Home listening is the second most popular way of listening to audiobooks, with 68% of the participants asserting that they listen to their audiobooks at home, which is down from 71% in 2018. The study also revealed that 42% of the total audiobook listeners were above the age of 18, and own a smart speaker. Out of these, over 30% are using these smart speakers (e.g. Google Home or Alexa device) to listen to their audiobooks.

Audiobooks listeners on average consumed 6.8 audiobooks in the past year, which is up from 6.5 in 2018. 24% of the listeners have listened to 10 or more audiobooks in the same period. 56% of the listeners also said that they were making more time for audiobook listening in their lives. Thriller, mystery, and suspense titles are still the most popular genres for audiobook listeners, followed by history, memoirs, biography, and humor.

The new data proves that audiobooks are increasingly becoming mainstream, and much of the growth is coming from people using technology to create more time in their busy schedules to consume more books.

Is listening to audiobooks as good as reading?

At this point, you’re probably wondering whether listening to an audio version of a book is as good as sitting down and reading a physical book. Well, to some hardcore book nerds, audiobooks can be considered cheating. However, new evidence suggests that our brains interpret reading and hearing a story as one and the same thing.

In a study published in the Journal of Neuroscience, researchers scanned the brains of nine participants while they listened and read to a series of tales from “The Moth Radio Hour”. They analyzed how each word was processed in the brain, created maps of the participants’ brains, and noted how different areas helped to interpret each word.

Looking at the data analysis, the researchers discovered that the stories stimulated the same emotional and cognitive areas, no matter the medium. In other words, words tend to activate the same regions of the brain with the same level of intensity, no matter the input. This adds to the current understanding of how the brain gives semantic meaning to the bursts of sounds and letters that make up human communication.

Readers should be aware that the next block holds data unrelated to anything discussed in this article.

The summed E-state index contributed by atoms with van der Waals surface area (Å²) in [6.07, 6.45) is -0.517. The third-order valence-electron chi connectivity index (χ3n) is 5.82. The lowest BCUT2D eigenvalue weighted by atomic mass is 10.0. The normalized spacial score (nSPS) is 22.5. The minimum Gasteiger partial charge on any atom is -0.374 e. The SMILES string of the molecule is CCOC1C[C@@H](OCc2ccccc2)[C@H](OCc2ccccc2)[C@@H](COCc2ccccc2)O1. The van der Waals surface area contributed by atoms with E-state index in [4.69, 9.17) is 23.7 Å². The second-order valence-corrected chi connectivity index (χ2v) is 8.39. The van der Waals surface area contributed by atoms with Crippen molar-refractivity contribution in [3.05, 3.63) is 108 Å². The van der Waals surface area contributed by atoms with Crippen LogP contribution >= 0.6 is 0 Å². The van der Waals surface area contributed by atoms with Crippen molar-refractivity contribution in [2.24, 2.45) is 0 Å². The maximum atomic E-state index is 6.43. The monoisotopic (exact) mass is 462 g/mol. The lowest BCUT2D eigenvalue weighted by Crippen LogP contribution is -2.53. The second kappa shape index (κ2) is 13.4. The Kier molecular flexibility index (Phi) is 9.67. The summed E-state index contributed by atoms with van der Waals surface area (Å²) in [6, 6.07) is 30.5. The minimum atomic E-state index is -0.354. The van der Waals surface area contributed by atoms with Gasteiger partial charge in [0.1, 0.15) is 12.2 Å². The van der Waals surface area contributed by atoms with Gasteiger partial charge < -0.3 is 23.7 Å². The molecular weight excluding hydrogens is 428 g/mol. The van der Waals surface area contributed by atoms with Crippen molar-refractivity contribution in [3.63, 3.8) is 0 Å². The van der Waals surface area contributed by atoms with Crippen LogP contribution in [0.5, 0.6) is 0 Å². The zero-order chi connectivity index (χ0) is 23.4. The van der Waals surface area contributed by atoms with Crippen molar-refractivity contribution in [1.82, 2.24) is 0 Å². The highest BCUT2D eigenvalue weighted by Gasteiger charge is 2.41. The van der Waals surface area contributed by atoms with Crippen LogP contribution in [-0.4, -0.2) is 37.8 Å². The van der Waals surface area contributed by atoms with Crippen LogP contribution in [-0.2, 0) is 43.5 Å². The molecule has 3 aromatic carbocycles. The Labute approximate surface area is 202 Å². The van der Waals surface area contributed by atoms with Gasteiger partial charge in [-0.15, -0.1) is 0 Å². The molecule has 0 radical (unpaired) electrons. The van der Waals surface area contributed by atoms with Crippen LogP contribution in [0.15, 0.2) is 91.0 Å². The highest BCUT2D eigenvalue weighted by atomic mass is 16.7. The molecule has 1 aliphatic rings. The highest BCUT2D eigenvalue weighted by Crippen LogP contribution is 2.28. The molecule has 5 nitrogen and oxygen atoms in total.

So, if you prefer listening to audiobooks you’re not really cheating. In other words, you’re not losing or risking actual learning. You’re just working smart, not hard!

Does reading make you smarter or more intelligent?

Time and again, reading has been shown to make us smarter, healthier, and even more empathetic towards each other. In one research that studied 72 children between the ages of 8 and 10, the researchers found out that reading helps to create new white matter in the brain, which ideally improves system wide communication.

White matter is the substance that transmits information between regions of grey matter, where any kind of information is processed. Reading does not only increase the white matter content, but also helps the information to be processed a lot more efficiently.

While reading in one language has a number of benefits, adding a foreign language improves communication skills, and also makes you able to talk to more people in wider circles. Adding a foreign language will also increase the size of the areas of your brain involved in learning new information and spatial navigation.

In another fascinating aspects of neuroscience, language has been shown to affects the regions of the brain that involve actions related to what you’re reading about. For instance, if you’re reading about lavender and soap, the parts of your brain that are implicated in scents are activated, and will remain silent when you read “chair”.

Ultimately, it’s important not to think of reading in terms of whether it will improve your intelligence, but in terms of how it will change the way your brain works. While reading might not be able to modify your baseline abilities, it can increase the kind of facts you know, make you better at identifying patterns, make your neurological connections more pervasive, and even increase your empathy.